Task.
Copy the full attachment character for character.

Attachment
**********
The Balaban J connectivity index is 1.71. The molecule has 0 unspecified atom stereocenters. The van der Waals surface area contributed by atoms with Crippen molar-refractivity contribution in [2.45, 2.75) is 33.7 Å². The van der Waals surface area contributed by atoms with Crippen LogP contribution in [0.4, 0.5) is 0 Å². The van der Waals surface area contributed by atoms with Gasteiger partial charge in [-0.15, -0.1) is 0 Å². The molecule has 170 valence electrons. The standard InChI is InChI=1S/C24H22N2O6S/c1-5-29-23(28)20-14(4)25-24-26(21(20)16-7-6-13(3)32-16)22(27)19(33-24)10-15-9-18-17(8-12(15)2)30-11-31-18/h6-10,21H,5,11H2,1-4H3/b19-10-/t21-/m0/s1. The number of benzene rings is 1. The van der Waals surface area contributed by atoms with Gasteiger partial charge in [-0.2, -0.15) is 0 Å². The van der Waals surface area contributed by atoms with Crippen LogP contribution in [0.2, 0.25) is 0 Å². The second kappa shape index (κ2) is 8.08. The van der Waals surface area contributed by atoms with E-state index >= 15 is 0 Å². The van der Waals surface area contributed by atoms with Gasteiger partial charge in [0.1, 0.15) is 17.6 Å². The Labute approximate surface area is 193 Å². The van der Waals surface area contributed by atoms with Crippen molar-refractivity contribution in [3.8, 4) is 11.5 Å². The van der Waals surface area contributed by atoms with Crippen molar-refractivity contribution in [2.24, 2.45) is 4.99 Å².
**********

The Balaban J connectivity index is 1.71. The molecule has 0 unspecified atom stereocenters. The van der Waals surface area contributed by atoms with Crippen molar-refractivity contribution in [2.45, 2.75) is 33.7 Å². The van der Waals surface area contributed by atoms with Crippen LogP contribution in [0.4, 0.5) is 0 Å². The van der Waals surface area contributed by atoms with Gasteiger partial charge in [-0.15, -0.1) is 0 Å². The molecule has 170 valence electrons. The standard InChI is InChI=1S/C24H22N2O6S/c1-5-29-23(28)20-14(4)25-24-26(21(20)16-7-6-13(3)32-16)22(27)19(33-24)10-15-9-18-17(8-12(15)2)30-11-31-18/h6-10,21H,5,11H2,1-4H3/b19-10-/t21-/m0/s1. The number of benzene rings is 1. The van der Waals surface area contributed by atoms with Gasteiger partial charge in [-0.2, -0.15) is 0 Å². The van der Waals surface area contributed by atoms with Crippen LogP contribution in [0.2, 0.25) is 0 Å². The second kappa shape index (κ2) is 8.08. The van der Waals surface area contributed by atoms with E-state index >= 15 is 0 Å². The van der Waals surface area contributed by atoms with Gasteiger partial charge in [0.1, 0.15) is 17.6 Å². The Labute approximate surface area is 193 Å². The van der Waals surface area contributed by atoms with Crippen molar-refractivity contribution in [3.8, 4) is 11.5 Å². The van der Waals surface area contributed by atoms with Crippen molar-refractivity contribution in [2.24, 2.45) is 4.99 Å².